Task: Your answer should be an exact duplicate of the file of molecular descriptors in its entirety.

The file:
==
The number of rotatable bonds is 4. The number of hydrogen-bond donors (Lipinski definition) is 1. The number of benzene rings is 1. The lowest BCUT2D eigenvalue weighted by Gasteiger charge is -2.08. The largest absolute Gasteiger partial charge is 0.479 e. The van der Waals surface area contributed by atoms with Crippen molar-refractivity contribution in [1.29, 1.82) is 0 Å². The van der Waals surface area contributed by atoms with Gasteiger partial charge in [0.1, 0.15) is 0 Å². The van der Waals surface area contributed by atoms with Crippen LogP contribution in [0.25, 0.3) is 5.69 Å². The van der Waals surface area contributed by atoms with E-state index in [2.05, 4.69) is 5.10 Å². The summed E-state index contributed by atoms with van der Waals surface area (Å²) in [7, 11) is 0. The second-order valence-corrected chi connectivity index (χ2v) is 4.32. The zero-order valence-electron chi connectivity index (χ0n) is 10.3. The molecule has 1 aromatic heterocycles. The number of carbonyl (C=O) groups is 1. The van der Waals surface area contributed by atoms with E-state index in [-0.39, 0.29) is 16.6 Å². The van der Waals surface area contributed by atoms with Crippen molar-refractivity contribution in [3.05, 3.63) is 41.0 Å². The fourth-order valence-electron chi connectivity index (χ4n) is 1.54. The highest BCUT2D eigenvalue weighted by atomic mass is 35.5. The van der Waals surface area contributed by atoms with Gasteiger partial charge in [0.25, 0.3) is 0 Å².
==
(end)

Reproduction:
The number of rotatable bonds is 4. The number of hydrogen-bond donors (Lipinski definition) is 1. The number of benzene rings is 1. The lowest BCUT2D eigenvalue weighted by Gasteiger charge is -2.08. The largest absolute Gasteiger partial charge is 0.479 e. The van der Waals surface area contributed by atoms with Crippen molar-refractivity contribution in [1.29, 1.82) is 0 Å². The van der Waals surface area contributed by atoms with Gasteiger partial charge in [0.1, 0.15) is 0 Å². The van der Waals surface area contributed by atoms with Crippen LogP contribution in [0.25, 0.3) is 5.69 Å². The van der Waals surface area contributed by atoms with E-state index in [2.05, 4.69) is 5.10 Å². The summed E-state index contributed by atoms with van der Waals surface area (Å²) in [7, 11) is 0. The second-order valence-corrected chi connectivity index (χ2v) is 4.32. The zero-order valence-electron chi connectivity index (χ0n) is 10.3. The molecule has 1 aromatic heterocycles. The number of carbonyl (C=O) groups is 1. The van der Waals surface area contributed by atoms with E-state index in [-0.39, 0.29) is 16.6 Å². The van der Waals surface area contributed by atoms with Crippen molar-refractivity contribution in [3.05, 3.63) is 41.0 Å². The fourth-order valence-electron chi connectivity index (χ4n) is 1.54. The highest BCUT2D eigenvalue weighted by atomic mass is 35.5. The van der Waals surface area contributed by atoms with Gasteiger partial charge in [0.25, 0.3) is 0 Å².